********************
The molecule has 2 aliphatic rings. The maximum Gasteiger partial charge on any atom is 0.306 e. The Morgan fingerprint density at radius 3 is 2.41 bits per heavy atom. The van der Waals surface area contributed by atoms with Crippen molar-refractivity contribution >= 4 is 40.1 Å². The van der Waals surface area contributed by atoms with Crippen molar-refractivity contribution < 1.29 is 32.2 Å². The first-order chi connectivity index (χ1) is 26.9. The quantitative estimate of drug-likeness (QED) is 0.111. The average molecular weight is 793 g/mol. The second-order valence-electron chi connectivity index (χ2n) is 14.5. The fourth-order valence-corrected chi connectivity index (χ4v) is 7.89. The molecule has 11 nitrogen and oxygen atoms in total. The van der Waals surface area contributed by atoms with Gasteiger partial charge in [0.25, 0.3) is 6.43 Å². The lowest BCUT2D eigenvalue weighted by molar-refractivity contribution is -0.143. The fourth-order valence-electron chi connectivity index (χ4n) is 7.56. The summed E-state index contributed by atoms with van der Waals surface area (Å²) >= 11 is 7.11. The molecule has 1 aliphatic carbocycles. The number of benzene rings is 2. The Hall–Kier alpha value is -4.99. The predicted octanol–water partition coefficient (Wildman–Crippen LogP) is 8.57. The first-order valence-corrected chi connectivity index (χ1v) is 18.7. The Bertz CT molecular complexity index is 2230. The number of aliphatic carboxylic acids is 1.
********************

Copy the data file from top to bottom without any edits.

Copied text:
The molecule has 2 aliphatic rings. The maximum Gasteiger partial charge on any atom is 0.306 e. The Morgan fingerprint density at radius 3 is 2.41 bits per heavy atom. The van der Waals surface area contributed by atoms with Crippen molar-refractivity contribution >= 4 is 40.1 Å². The van der Waals surface area contributed by atoms with Crippen molar-refractivity contribution < 1.29 is 32.2 Å². The first-order chi connectivity index (χ1) is 26.9. The quantitative estimate of drug-likeness (QED) is 0.111. The average molecular weight is 793 g/mol. The second-order valence-electron chi connectivity index (χ2n) is 14.5. The fourth-order valence-corrected chi connectivity index (χ4v) is 7.89. The molecule has 11 nitrogen and oxygen atoms in total. The van der Waals surface area contributed by atoms with Gasteiger partial charge in [0.25, 0.3) is 6.43 Å². The lowest BCUT2D eigenvalue weighted by molar-refractivity contribution is -0.143. The fourth-order valence-electron chi connectivity index (χ4n) is 7.56. The summed E-state index contributed by atoms with van der Waals surface area (Å²) >= 11 is 7.11. The molecule has 1 aliphatic carbocycles. The number of benzene rings is 2. The Hall–Kier alpha value is -4.99. The predicted octanol–water partition coefficient (Wildman–Crippen LogP) is 8.57. The first-order valence-corrected chi connectivity index (χ1v) is 18.7. The Bertz CT molecular complexity index is 2230. The number of aliphatic carboxylic acids is 1.